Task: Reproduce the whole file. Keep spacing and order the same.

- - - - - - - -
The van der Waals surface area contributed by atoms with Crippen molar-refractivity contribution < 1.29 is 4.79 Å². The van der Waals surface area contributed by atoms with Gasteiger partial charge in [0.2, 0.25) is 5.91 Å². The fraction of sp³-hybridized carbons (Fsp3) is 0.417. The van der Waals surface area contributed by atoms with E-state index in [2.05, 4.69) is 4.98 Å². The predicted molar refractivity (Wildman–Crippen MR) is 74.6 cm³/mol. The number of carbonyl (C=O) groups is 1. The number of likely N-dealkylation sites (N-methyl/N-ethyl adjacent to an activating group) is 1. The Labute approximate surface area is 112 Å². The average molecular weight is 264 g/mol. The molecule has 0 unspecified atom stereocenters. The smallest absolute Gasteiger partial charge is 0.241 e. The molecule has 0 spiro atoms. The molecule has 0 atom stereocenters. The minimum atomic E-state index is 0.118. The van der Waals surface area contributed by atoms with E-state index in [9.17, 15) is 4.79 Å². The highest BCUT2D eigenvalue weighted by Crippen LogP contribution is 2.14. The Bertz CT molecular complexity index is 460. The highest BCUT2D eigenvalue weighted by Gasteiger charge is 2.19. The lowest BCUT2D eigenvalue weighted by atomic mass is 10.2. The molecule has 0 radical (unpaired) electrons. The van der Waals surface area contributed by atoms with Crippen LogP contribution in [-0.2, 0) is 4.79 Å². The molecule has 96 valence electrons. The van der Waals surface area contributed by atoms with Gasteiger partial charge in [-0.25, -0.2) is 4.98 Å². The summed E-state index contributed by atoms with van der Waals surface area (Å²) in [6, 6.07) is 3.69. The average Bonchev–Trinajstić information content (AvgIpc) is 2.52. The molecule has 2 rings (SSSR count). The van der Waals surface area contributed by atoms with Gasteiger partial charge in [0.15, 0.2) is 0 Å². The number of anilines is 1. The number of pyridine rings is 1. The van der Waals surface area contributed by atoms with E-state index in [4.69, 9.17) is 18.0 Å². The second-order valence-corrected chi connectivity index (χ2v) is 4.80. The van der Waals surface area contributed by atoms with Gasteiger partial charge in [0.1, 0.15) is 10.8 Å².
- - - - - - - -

The van der Waals surface area contributed by atoms with Crippen molar-refractivity contribution < 1.29 is 4.79 Å². The van der Waals surface area contributed by atoms with Gasteiger partial charge in [0.2, 0.25) is 5.91 Å². The fraction of sp³-hybridized carbons (Fsp3) is 0.417. The van der Waals surface area contributed by atoms with E-state index in [2.05, 4.69) is 4.98 Å². The predicted molar refractivity (Wildman–Crippen MR) is 74.6 cm³/mol. The number of carbonyl (C=O) groups is 1. The number of likely N-dealkylation sites (N-methyl/N-ethyl adjacent to an activating group) is 1. The Labute approximate surface area is 112 Å². The average molecular weight is 264 g/mol. The molecule has 0 unspecified atom stereocenters. The smallest absolute Gasteiger partial charge is 0.241 e. The molecule has 0 spiro atoms. The molecule has 0 atom stereocenters. The minimum atomic E-state index is 0.118. The van der Waals surface area contributed by atoms with E-state index in [9.17, 15) is 4.79 Å². The highest BCUT2D eigenvalue weighted by Crippen LogP contribution is 2.14. The Bertz CT molecular complexity index is 460. The highest BCUT2D eigenvalue weighted by Gasteiger charge is 2.19. The lowest BCUT2D eigenvalue weighted by atomic mass is 10.2. The molecule has 0 radical (unpaired) electrons. The van der Waals surface area contributed by atoms with Crippen LogP contribution in [-0.2, 0) is 4.79 Å². The molecule has 96 valence electrons. The van der Waals surface area contributed by atoms with Gasteiger partial charge in [-0.25, -0.2) is 4.98 Å². The summed E-state index contributed by atoms with van der Waals surface area (Å²) in [6, 6.07) is 3.69. The average Bonchev–Trinajstić information content (AvgIpc) is 2.52. The molecule has 2 rings (SSSR count). The van der Waals surface area contributed by atoms with Gasteiger partial charge in [0.15, 0.2) is 0 Å². The number of anilines is 1. The number of pyridine rings is 1. The van der Waals surface area contributed by atoms with E-state index in [4.69, 9.17) is 18.0 Å². The second-order valence-corrected chi connectivity index (χ2v) is 4.80. The van der Waals surface area contributed by atoms with Gasteiger partial charge in [0.1, 0.15) is 10.8 Å².